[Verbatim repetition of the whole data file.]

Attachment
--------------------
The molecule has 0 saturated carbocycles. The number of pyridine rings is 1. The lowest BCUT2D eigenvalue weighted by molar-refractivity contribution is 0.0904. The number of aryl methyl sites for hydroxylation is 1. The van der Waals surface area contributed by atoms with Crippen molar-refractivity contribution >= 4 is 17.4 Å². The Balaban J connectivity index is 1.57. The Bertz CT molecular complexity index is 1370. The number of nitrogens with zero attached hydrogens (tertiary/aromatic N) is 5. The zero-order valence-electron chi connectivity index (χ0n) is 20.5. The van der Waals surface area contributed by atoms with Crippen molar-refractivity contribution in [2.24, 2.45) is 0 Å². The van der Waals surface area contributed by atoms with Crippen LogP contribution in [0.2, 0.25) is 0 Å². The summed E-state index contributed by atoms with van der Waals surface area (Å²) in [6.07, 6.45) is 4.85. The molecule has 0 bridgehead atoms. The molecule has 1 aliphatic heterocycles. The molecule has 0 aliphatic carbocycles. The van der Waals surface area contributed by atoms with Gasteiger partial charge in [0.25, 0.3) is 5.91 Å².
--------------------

The molecule has 0 saturated carbocycles. The number of pyridine rings is 1. The lowest BCUT2D eigenvalue weighted by molar-refractivity contribution is 0.0904. The number of aryl methyl sites for hydroxylation is 1. The van der Waals surface area contributed by atoms with Crippen molar-refractivity contribution >= 4 is 17.4 Å². The Balaban J connectivity index is 1.57. The Bertz CT molecular complexity index is 1370. The number of nitrogens with zero attached hydrogens (tertiary/aromatic N) is 5. The zero-order valence-electron chi connectivity index (χ0n) is 20.5. The van der Waals surface area contributed by atoms with Crippen molar-refractivity contribution in [2.24, 2.45) is 0 Å². The van der Waals surface area contributed by atoms with Crippen LogP contribution in [0.2, 0.25) is 0 Å². The summed E-state index contributed by atoms with van der Waals surface area (Å²) in [6.07, 6.45) is 4.85. The molecule has 0 bridgehead atoms. The molecule has 1 aliphatic heterocycles. The molecule has 0 aliphatic carbocycles. The van der Waals surface area contributed by atoms with Gasteiger partial charge in [0.25, 0.3) is 5.91 Å².